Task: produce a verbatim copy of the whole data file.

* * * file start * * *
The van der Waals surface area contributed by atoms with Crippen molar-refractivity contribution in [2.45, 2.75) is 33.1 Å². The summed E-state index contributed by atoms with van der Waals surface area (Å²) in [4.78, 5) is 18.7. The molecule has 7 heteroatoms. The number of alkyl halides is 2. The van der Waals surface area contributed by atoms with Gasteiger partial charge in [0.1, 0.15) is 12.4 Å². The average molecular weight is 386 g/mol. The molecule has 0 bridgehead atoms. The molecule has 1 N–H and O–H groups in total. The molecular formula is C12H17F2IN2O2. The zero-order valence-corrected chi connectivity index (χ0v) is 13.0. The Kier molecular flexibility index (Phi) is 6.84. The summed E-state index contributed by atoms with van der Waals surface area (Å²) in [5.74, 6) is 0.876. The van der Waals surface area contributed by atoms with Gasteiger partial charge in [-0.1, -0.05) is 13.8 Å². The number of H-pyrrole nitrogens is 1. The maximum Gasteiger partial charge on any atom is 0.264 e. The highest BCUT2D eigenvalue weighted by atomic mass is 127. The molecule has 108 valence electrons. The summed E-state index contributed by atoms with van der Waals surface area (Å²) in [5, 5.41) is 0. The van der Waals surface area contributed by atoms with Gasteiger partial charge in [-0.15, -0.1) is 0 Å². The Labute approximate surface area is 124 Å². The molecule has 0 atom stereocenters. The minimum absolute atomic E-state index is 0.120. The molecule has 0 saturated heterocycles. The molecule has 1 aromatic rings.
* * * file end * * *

The van der Waals surface area contributed by atoms with Crippen molar-refractivity contribution in [2.45, 2.75) is 33.1 Å². The summed E-state index contributed by atoms with van der Waals surface area (Å²) in [4.78, 5) is 18.7. The molecule has 7 heteroatoms. The number of alkyl halides is 2. The van der Waals surface area contributed by atoms with Gasteiger partial charge in [0.1, 0.15) is 12.4 Å². The average molecular weight is 386 g/mol. The molecule has 0 bridgehead atoms. The molecule has 1 N–H and O–H groups in total. The molecular formula is C12H17F2IN2O2. The zero-order valence-corrected chi connectivity index (χ0v) is 13.0. The Kier molecular flexibility index (Phi) is 6.84. The summed E-state index contributed by atoms with van der Waals surface area (Å²) in [5.74, 6) is 0.876. The van der Waals surface area contributed by atoms with Gasteiger partial charge in [-0.1, -0.05) is 13.8 Å². The number of H-pyrrole nitrogens is 1. The maximum Gasteiger partial charge on any atom is 0.264 e. The highest BCUT2D eigenvalue weighted by atomic mass is 127. The molecule has 108 valence electrons. The summed E-state index contributed by atoms with van der Waals surface area (Å²) in [5, 5.41) is 0. The van der Waals surface area contributed by atoms with Gasteiger partial charge in [-0.15, -0.1) is 0 Å². The Labute approximate surface area is 124 Å². The molecule has 0 atom stereocenters. The minimum absolute atomic E-state index is 0.120. The molecule has 0 saturated heterocycles. The molecule has 1 aromatic rings.